6. By: Adam Zylbersztejn (GATE Lyon Saint-Étienne - Groupe d'analyse et de théorie économique - ENS Lyon - École normale supérieure - Lyon - UL2 - Université Lumière - Lyon 2 - UCBL - Université Claude Bernard Lyon 1 - Université de Lyon - UJM - Université Jean Monnet [Saint-Étienne] - Université de Lyon - CNRS - Centre National de la Recherche Scientifique); Zakaria Babutsidze (SKEMA Business School - SKEMA Business School, GREDEG - Groupe de Recherche en Droit, Economie et Gestion - UNS - Université Nice Sophia Antipolis - UCA - Université Côte d'Azur - CNRS - Centre National de la Recherche Scientifique, OFCE - OFCE - Sciences Po - Sciences Po); Nobuyuki Hanaki (Osaka University [Osaka])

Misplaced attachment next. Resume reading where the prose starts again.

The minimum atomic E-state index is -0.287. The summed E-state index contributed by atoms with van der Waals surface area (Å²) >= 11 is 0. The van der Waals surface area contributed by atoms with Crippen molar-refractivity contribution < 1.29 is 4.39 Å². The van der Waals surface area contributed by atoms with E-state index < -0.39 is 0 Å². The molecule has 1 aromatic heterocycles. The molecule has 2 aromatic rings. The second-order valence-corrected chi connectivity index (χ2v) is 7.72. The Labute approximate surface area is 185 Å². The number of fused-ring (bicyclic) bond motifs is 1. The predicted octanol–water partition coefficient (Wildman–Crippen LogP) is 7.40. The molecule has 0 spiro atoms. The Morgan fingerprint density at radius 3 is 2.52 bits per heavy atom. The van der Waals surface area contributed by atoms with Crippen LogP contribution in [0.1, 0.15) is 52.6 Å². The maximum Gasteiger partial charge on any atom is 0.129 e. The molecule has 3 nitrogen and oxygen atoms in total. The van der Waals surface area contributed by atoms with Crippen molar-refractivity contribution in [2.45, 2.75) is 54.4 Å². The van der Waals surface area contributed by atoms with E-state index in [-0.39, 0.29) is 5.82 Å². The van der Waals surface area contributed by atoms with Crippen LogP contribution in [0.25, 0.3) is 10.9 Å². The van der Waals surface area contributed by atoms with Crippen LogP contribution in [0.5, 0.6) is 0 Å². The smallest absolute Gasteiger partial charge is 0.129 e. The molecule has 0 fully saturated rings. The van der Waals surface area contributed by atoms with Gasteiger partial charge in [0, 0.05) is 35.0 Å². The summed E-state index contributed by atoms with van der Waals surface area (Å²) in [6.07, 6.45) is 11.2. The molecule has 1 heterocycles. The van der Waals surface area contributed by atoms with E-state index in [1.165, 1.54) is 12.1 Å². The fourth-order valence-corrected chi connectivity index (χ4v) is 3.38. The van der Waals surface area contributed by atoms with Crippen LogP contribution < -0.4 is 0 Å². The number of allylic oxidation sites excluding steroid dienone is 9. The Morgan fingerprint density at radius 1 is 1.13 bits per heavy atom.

Abstract: We experimentally investigate how much value people put in observable information about others in strategic interactions. The incentivized experimental task is to predict an unknown target player's trustworthiness in an earlier hidden action game. In Experiment 1, we vary the source of information about the target player (neutral picture, neutral video, video containing strategic content). The observed prediction accuracy rates then serve as an empirical measure of the objective value of information. In Experiment 2, we elicit the subjective value of information using the standard stated preferences method ("willingness to accept"). While the elicited subjective values are ranked in the same manner as the objective ones, subjects attach value to information which does not help predict target behavior, and exaggerate the value of helpful information.
    Keywords: Prediction,observable information,individual characteristics,stated preferences,willingness to accept,experiment
    Date: 2019